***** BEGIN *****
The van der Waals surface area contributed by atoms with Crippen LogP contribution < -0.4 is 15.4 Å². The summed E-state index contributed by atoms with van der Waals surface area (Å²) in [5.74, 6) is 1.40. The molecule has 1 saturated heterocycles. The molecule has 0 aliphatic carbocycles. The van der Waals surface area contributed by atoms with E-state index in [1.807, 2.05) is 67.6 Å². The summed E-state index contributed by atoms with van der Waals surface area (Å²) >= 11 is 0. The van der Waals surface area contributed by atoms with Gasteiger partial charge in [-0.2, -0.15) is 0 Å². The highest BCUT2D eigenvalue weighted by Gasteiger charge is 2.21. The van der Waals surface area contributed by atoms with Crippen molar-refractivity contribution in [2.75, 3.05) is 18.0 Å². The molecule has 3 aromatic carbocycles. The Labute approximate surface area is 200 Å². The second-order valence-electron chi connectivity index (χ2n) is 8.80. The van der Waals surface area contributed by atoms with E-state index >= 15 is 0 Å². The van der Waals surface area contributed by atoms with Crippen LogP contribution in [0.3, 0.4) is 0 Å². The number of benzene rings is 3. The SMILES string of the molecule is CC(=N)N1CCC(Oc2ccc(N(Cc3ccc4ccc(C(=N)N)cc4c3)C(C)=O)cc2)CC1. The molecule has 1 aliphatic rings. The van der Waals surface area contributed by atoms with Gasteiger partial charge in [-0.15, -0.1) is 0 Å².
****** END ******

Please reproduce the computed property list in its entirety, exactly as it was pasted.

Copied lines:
The van der Waals surface area contributed by atoms with Crippen LogP contribution < -0.4 is 15.4 Å². The summed E-state index contributed by atoms with van der Waals surface area (Å²) in [5.74, 6) is 1.40. The molecule has 1 saturated heterocycles. The molecule has 0 aliphatic carbocycles. The van der Waals surface area contributed by atoms with E-state index in [1.807, 2.05) is 67.6 Å². The summed E-state index contributed by atoms with van der Waals surface area (Å²) >= 11 is 0. The van der Waals surface area contributed by atoms with Gasteiger partial charge in [-0.2, -0.15) is 0 Å². The highest BCUT2D eigenvalue weighted by Gasteiger charge is 2.21. The van der Waals surface area contributed by atoms with Crippen molar-refractivity contribution in [2.75, 3.05) is 18.0 Å². The molecule has 3 aromatic carbocycles. The Labute approximate surface area is 200 Å². The second-order valence-electron chi connectivity index (χ2n) is 8.80. The van der Waals surface area contributed by atoms with E-state index >= 15 is 0 Å². The van der Waals surface area contributed by atoms with Crippen LogP contribution in [0.3, 0.4) is 0 Å². The number of benzene rings is 3. The SMILES string of the molecule is CC(=N)N1CCC(Oc2ccc(N(Cc3ccc4ccc(C(=N)N)cc4c3)C(C)=O)cc2)CC1. The molecule has 1 aliphatic rings. The van der Waals surface area contributed by atoms with Gasteiger partial charge in [-0.15, -0.1) is 0 Å².